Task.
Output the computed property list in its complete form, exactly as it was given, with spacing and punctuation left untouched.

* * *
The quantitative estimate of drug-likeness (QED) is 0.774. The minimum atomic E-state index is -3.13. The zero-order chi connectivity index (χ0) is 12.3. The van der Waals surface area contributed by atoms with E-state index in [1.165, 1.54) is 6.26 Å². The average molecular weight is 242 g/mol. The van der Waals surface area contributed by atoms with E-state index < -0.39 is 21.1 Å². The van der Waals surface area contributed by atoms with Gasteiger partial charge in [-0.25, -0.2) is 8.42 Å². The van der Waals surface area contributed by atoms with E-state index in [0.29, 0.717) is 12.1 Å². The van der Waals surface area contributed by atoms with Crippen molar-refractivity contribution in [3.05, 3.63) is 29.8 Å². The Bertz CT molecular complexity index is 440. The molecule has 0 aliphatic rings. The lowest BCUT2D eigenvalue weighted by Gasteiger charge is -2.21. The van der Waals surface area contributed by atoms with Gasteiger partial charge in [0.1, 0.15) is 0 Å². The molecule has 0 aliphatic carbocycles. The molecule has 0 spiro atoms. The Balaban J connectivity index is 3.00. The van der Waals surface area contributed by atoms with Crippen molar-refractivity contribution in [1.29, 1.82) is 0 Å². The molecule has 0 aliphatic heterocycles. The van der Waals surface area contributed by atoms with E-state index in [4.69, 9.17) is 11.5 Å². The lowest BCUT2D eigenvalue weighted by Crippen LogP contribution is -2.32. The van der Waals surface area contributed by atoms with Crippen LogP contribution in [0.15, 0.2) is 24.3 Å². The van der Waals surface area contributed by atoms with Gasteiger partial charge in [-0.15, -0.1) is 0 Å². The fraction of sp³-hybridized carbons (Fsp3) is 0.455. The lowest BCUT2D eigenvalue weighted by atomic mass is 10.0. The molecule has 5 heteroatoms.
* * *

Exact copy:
The quantitative estimate of drug-likeness (QED) is 0.774. The minimum atomic E-state index is -3.13. The zero-order chi connectivity index (χ0) is 12.3. The van der Waals surface area contributed by atoms with E-state index in [1.165, 1.54) is 6.26 Å². The average molecular weight is 242 g/mol. The van der Waals surface area contributed by atoms with E-state index < -0.39 is 21.1 Å². The van der Waals surface area contributed by atoms with Gasteiger partial charge in [-0.25, -0.2) is 8.42 Å². The van der Waals surface area contributed by atoms with E-state index in [0.29, 0.717) is 12.1 Å². The van der Waals surface area contributed by atoms with Crippen molar-refractivity contribution in [3.05, 3.63) is 29.8 Å². The Bertz CT molecular complexity index is 440. The molecule has 0 aliphatic rings. The lowest BCUT2D eigenvalue weighted by Gasteiger charge is -2.21. The van der Waals surface area contributed by atoms with Gasteiger partial charge in [0.1, 0.15) is 0 Å². The molecule has 0 aliphatic carbocycles. The molecule has 0 spiro atoms. The Balaban J connectivity index is 3.00. The van der Waals surface area contributed by atoms with Crippen molar-refractivity contribution in [1.29, 1.82) is 0 Å². The molecule has 0 aliphatic heterocycles. The van der Waals surface area contributed by atoms with E-state index in [4.69, 9.17) is 11.5 Å². The lowest BCUT2D eigenvalue weighted by Crippen LogP contribution is -2.32. The van der Waals surface area contributed by atoms with Crippen LogP contribution in [0.15, 0.2) is 24.3 Å². The van der Waals surface area contributed by atoms with Gasteiger partial charge in [-0.15, -0.1) is 0 Å². The fraction of sp³-hybridized carbons (Fsp3) is 0.455. The lowest BCUT2D eigenvalue weighted by atomic mass is 10.0. The molecule has 5 heteroatoms.